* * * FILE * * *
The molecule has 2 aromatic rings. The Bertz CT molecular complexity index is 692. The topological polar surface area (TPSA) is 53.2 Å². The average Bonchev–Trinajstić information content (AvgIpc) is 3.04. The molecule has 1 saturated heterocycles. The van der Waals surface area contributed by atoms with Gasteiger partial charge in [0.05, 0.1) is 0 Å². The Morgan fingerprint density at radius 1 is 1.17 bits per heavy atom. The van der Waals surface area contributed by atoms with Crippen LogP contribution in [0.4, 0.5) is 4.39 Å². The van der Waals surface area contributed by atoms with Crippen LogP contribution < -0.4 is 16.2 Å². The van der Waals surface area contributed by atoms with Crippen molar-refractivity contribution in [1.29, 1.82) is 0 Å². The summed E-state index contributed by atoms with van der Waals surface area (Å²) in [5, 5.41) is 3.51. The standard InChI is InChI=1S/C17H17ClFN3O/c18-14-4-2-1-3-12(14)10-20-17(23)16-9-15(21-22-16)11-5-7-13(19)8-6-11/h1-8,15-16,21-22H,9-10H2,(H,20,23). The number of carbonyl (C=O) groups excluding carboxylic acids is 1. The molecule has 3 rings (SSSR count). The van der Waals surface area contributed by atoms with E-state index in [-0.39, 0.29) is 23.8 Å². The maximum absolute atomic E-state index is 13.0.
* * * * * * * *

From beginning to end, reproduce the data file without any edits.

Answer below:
The molecule has 2 aromatic rings. The Bertz CT molecular complexity index is 692. The topological polar surface area (TPSA) is 53.2 Å². The average Bonchev–Trinajstić information content (AvgIpc) is 3.04. The molecule has 1 saturated heterocycles. The van der Waals surface area contributed by atoms with Gasteiger partial charge in [0.05, 0.1) is 0 Å². The Morgan fingerprint density at radius 1 is 1.17 bits per heavy atom. The van der Waals surface area contributed by atoms with Crippen LogP contribution in [0.4, 0.5) is 4.39 Å². The van der Waals surface area contributed by atoms with Crippen LogP contribution < -0.4 is 16.2 Å². The van der Waals surface area contributed by atoms with Crippen molar-refractivity contribution in [1.29, 1.82) is 0 Å². The summed E-state index contributed by atoms with van der Waals surface area (Å²) in [5, 5.41) is 3.51. The standard InChI is InChI=1S/C17H17ClFN3O/c18-14-4-2-1-3-12(14)10-20-17(23)16-9-15(21-22-16)11-5-7-13(19)8-6-11/h1-8,15-16,21-22H,9-10H2,(H,20,23). The number of carbonyl (C=O) groups excluding carboxylic acids is 1. The molecule has 3 rings (SSSR count). The van der Waals surface area contributed by atoms with E-state index in [-0.39, 0.29) is 23.8 Å². The maximum absolute atomic E-state index is 13.0.